Latvia might abolish conditional prison sentences

"They have dodged punishment again" – such is often the public opinion upon hearing that someone receives a conditional sentence in place of real deprivation. Public confusion is not entirely unwarranted, so the government is also preparing a reform possibly abandoning conditional sentences at all, Latvian Television reported July 13.

The Ministry of Justice (TM) intends to potentially renounce conditional prison sentences. This does not mean that offenders will immediately get real deprivation of liberty, as the punishment is intended to be replaced by probation supervision.

“We wanted to introduce another effective criminal penalty in the criminal system where, during the execution of the sentence, the authorities, in this case, the Probation Service, would try to influence the thinking of the infringer and correct their behavior leading to the crime,” explained Deputy Secretary of State for Justice Anda Smiltēna.

This includes, for example, adjustment programs and courses to reduce aggressive behavior, treatment for addictions and so on.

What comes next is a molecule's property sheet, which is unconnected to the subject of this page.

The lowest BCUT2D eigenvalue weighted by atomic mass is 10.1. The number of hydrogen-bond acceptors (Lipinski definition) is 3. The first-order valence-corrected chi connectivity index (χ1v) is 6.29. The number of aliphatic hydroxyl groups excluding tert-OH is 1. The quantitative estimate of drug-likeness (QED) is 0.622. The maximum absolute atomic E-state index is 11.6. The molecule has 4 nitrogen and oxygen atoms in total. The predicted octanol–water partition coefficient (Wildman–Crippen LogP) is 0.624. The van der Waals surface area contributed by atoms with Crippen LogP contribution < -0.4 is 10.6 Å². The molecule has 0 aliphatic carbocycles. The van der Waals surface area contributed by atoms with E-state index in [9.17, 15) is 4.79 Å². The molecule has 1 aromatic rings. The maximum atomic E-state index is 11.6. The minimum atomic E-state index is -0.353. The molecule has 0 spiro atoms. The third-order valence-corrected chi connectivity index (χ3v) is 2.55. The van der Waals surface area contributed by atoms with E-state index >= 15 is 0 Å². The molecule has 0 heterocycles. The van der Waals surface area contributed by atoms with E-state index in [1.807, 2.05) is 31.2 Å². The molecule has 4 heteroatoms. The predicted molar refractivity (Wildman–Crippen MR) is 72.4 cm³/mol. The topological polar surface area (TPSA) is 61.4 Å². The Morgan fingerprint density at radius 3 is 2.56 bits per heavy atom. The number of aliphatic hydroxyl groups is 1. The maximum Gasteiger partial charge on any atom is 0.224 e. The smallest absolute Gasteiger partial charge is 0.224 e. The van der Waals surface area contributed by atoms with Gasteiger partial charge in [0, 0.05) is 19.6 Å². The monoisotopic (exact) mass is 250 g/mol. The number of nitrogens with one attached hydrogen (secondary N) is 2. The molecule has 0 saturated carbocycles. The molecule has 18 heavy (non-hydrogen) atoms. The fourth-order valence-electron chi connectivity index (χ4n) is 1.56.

However, it is not quite clear why the two systems, namely conditional sentence and probation monitoring, could not stand in parallel.

A conditional sentence means that if a new infringement or a breach of probation conditions were committed during the trial, the conditional sentence would become a real deprivation of liberty and would have to be served in full, even if several years had passed since the beginning of the sentence. The infringer would have additional motivation to participate conscientiously in the adjustment programs.

The Chairman of the Saeima Legal Affairs Committee Andrejs Judins (New Unity) also warns about possible shortcomings in the planning of the Ministry of Justice.

"In the event of a person failing to comply with the conditional sentence requirements, he or she must serve the full sentence. If we renounce conditional sentences, then every day of probation supervision means serving a sentence – if they do something after 2.5 years of a 3-year probation, then only the half-year might [be served in prison]," said Judins.

The head of the Committee is also concerned by the intention of experts that drunk drivers who have killed people in accidents could only receive probation.

“Those who criticize conditional sentences – they want a real deprivation of liberty rather than a more gentle solution,” added Judins.

The Ministry of Justice will supplement these amendments and plan to re-direct them to the Cabinet meeting in August. If approved by the government, the changes to the law will begin to be evaluated by the Saeima Legal Committee.

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